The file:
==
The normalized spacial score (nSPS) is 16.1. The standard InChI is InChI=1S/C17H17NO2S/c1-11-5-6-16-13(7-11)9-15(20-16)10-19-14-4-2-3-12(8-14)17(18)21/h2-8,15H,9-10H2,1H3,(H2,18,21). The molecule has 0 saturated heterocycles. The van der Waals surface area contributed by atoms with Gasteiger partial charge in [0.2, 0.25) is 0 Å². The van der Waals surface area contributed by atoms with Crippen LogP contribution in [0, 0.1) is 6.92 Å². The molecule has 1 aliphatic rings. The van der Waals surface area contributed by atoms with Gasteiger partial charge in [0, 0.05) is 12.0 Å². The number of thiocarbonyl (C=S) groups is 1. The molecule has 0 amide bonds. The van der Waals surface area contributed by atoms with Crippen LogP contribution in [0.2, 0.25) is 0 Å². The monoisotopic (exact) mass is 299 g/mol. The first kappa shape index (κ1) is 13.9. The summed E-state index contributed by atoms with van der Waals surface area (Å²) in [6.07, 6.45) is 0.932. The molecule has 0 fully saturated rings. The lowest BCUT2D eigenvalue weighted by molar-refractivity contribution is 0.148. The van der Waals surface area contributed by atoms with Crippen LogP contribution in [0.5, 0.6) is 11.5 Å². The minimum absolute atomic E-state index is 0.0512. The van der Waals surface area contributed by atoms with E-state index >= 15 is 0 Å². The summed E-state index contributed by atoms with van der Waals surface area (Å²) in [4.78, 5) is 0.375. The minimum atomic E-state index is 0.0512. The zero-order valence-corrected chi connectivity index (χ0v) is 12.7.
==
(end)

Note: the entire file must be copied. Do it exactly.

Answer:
The normalized spacial score (nSPS) is 16.1. The standard InChI is InChI=1S/C17H17NO2S/c1-11-5-6-16-13(7-11)9-15(20-16)10-19-14-4-2-3-12(8-14)17(18)21/h2-8,15H,9-10H2,1H3,(H2,18,21). The molecule has 0 saturated heterocycles. The van der Waals surface area contributed by atoms with Gasteiger partial charge in [0.2, 0.25) is 0 Å². The van der Waals surface area contributed by atoms with Crippen LogP contribution in [0, 0.1) is 6.92 Å². The molecule has 1 aliphatic rings. The van der Waals surface area contributed by atoms with Gasteiger partial charge in [0, 0.05) is 12.0 Å². The number of thiocarbonyl (C=S) groups is 1. The molecule has 0 amide bonds. The van der Waals surface area contributed by atoms with Crippen LogP contribution in [0.2, 0.25) is 0 Å². The monoisotopic (exact) mass is 299 g/mol. The first kappa shape index (κ1) is 13.9. The summed E-state index contributed by atoms with van der Waals surface area (Å²) in [6.07, 6.45) is 0.932. The molecule has 0 fully saturated rings. The lowest BCUT2D eigenvalue weighted by molar-refractivity contribution is 0.148. The van der Waals surface area contributed by atoms with Crippen LogP contribution in [0.5, 0.6) is 11.5 Å². The minimum absolute atomic E-state index is 0.0512. The van der Waals surface area contributed by atoms with E-state index >= 15 is 0 Å². The summed E-state index contributed by atoms with van der Waals surface area (Å²) in [4.78, 5) is 0.375. The minimum atomic E-state index is 0.0512. The zero-order valence-corrected chi connectivity index (χ0v) is 12.7.